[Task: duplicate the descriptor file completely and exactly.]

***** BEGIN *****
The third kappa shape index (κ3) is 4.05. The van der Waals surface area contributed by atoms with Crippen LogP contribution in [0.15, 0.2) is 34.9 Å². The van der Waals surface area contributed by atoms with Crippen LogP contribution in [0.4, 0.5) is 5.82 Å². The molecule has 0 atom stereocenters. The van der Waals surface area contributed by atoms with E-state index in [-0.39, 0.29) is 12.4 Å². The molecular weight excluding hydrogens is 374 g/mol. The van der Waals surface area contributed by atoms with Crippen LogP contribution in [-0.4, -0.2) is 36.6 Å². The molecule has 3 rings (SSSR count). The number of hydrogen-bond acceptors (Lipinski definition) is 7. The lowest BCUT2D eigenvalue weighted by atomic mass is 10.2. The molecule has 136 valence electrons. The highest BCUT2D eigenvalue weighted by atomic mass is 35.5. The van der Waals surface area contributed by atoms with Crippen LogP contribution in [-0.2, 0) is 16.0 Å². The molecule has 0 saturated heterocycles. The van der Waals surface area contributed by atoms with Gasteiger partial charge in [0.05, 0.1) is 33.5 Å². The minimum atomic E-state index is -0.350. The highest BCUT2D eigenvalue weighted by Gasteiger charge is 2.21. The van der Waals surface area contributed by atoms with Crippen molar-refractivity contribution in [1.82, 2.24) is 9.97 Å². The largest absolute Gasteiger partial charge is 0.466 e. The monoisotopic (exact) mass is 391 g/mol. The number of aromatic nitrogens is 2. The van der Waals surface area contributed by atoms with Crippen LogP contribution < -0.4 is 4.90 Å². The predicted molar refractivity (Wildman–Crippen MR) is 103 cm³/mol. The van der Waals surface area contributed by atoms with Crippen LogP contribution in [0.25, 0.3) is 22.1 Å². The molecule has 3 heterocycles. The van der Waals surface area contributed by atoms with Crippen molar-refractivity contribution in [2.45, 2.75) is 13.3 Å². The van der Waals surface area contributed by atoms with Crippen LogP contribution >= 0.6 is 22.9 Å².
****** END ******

The third kappa shape index (κ3) is 4.05. The van der Waals surface area contributed by atoms with Crippen LogP contribution in [0.15, 0.2) is 34.9 Å². The van der Waals surface area contributed by atoms with Crippen LogP contribution in [0.4, 0.5) is 5.82 Å². The molecule has 0 atom stereocenters. The van der Waals surface area contributed by atoms with E-state index in [-0.39, 0.29) is 12.4 Å². The molecular weight excluding hydrogens is 374 g/mol. The van der Waals surface area contributed by atoms with Crippen LogP contribution in [-0.4, -0.2) is 36.6 Å². The molecule has 3 rings (SSSR count). The number of hydrogen-bond acceptors (Lipinski definition) is 7. The lowest BCUT2D eigenvalue weighted by atomic mass is 10.2. The molecule has 136 valence electrons. The highest BCUT2D eigenvalue weighted by atomic mass is 35.5. The van der Waals surface area contributed by atoms with Crippen LogP contribution in [-0.2, 0) is 16.0 Å². The molecule has 0 saturated heterocycles. The van der Waals surface area contributed by atoms with Gasteiger partial charge in [0.05, 0.1) is 33.5 Å². The minimum atomic E-state index is -0.350. The highest BCUT2D eigenvalue weighted by Gasteiger charge is 2.21. The van der Waals surface area contributed by atoms with Crippen molar-refractivity contribution in [1.82, 2.24) is 9.97 Å². The largest absolute Gasteiger partial charge is 0.466 e. The monoisotopic (exact) mass is 391 g/mol. The number of aromatic nitrogens is 2. The van der Waals surface area contributed by atoms with Crippen LogP contribution < -0.4 is 4.90 Å². The predicted molar refractivity (Wildman–Crippen MR) is 103 cm³/mol. The van der Waals surface area contributed by atoms with Crippen LogP contribution in [0.25, 0.3) is 22.1 Å². The molecule has 3 heterocycles. The van der Waals surface area contributed by atoms with Crippen molar-refractivity contribution in [2.45, 2.75) is 13.3 Å². The van der Waals surface area contributed by atoms with Crippen LogP contribution >= 0.6 is 22.9 Å².